Response from Aereo CEO & Founder regarding recent SCOTUS Decision

Statement From Aereo CEO & Founder Chet Kanojia on United States Supreme Court Decision

Court decision denies consumers the ability to use a cloud-based antenna to access free over-the-air television, further eliminating choice and competition in the television marketplace.

Aereo-info-graphic__140414141536New York, New York (June 25, 2014) – The following statement, distributed via e-mail to Aereo mailing list subscribers and posted on the Aereo blog, can be attributed to Aereo CEO and Founder, Chet Kanojia:

“Today’s decision by the United States Supreme Court is a massive setback for the American consumer. We’ve said all along that we worked diligently to create a technology that complies with the law, but today’s decision clearly states that how the technology works does not matter. This sends a chilling message to the technology industry.  It is troubling that the Court states in its decision that, ‘to the extent commercial actors or other interested entities may be concerned with the relationship between the development and use of such technologies and the Copyright Act, they are of course free to seek action from Congress.’ (Majority, page 17)That begs the question: Are we moving towards a permission-based system for technology innovation?”

“Consumer access to free-to-air broadcast television is an essential part of our country’s fabric. Using an antenna to access free-to-air broadcast television is still meaningful for more than 60 million Americans across the United States.  And when new technology enables consumers to use a smarter, easier to use antenna, consumers and the marketplace win. Free-to-air broadcast television should not be available only to those who can afford to pay for the cable or satellite bundle.”

“Justice Scalia’s dissent gets it right. He calls out the majority’s opinion as ‘built on the shakiest of foundations.’ (Dissent, page 7)  Justice Scalia goes on to say that ‘The Court vows that its ruling will not affect cloud-storage providers and cable television systems, see ante, at 16-17, but it cannot deliver on that promise given the imprecision of its results-driven rule.’ (Dissent, page 11)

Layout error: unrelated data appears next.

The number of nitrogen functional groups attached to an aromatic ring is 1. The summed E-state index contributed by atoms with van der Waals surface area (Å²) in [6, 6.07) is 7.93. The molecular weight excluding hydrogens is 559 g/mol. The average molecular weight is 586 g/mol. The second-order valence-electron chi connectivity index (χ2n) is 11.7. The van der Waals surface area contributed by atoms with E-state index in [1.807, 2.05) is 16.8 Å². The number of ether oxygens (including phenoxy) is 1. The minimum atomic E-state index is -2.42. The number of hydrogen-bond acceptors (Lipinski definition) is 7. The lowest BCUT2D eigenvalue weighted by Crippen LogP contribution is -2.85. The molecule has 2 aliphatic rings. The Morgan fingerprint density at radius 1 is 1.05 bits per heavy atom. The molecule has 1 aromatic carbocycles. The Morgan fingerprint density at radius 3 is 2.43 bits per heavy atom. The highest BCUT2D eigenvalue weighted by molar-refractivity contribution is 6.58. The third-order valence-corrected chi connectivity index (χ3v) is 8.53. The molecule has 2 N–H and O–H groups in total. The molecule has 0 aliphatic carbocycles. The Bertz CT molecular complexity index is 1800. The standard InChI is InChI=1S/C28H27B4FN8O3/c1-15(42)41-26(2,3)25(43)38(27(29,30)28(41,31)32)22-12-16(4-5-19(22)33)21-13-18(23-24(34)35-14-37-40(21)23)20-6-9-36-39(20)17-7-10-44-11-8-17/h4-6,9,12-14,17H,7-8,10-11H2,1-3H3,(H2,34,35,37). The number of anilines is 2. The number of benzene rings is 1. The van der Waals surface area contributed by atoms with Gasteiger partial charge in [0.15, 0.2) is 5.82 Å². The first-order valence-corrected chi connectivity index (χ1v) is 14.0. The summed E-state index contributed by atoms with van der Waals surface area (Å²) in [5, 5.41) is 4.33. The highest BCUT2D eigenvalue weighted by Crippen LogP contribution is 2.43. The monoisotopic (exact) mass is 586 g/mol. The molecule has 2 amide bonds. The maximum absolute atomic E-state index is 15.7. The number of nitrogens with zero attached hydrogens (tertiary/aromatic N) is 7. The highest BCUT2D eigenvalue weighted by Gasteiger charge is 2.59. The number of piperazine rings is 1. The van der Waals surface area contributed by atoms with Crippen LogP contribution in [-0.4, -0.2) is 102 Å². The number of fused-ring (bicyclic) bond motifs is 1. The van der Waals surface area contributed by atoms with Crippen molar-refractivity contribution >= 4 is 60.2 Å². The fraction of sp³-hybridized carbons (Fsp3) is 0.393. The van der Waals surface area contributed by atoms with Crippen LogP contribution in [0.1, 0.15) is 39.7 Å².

“We are disappointed in the outcome, but our work is not done.  We will continue to fight for our consumers and fight to create innovative technologies that have a meaningful and positive impact on our world.”

Yours truly,
Chet Kanojia
Chet Kanojia

Founder & CEO

SCOTUS holds that buying copies of books lawfully made overseas & selling in the US is A Okay (for now)

Source: JOLT Digest of Harvard Journal of Law and Technology

Credit: MyArstechnica.com

“The Supreme Court, in Kirtsaeng v. John Wiley & Sons, Inc., held in a 6-3 decision that the “first sale” doctrine applies to copies of copyrighted work lawfully made abroad, reversing the judgment of the Court of Appeals for the Second Circuit. The case involved the resale in the United States of approximately 600 copies of textbooks that originally had been bought in Thailand at relatively inexpensive prices. On remand, the Supreme Court ordered that the Second Circuit conduct further proceedings consistent with the Court’s opinion.

The unauthorized importation of copyrighted material is barred by § 602 of the Copyright Act of 1976 (17 U.S.C. § 602), and John Wiley & Sons’ (“Wiley”) right to distribute is protected by § 106(3). However, the first sale doctrine of § 109(a) extinguishes the copyright owner’s interest in a particular copy after the first sale to a consumer. At issue in Kirtsaeng was whether § 109(a) applies to goods of “foreign manufacture”—more specifically, whether the phrase “lawfully made under this title” applied to goods like the Asian editions of the Wiley textbooks.”

Read the full article at Jolt.law.harvard.edu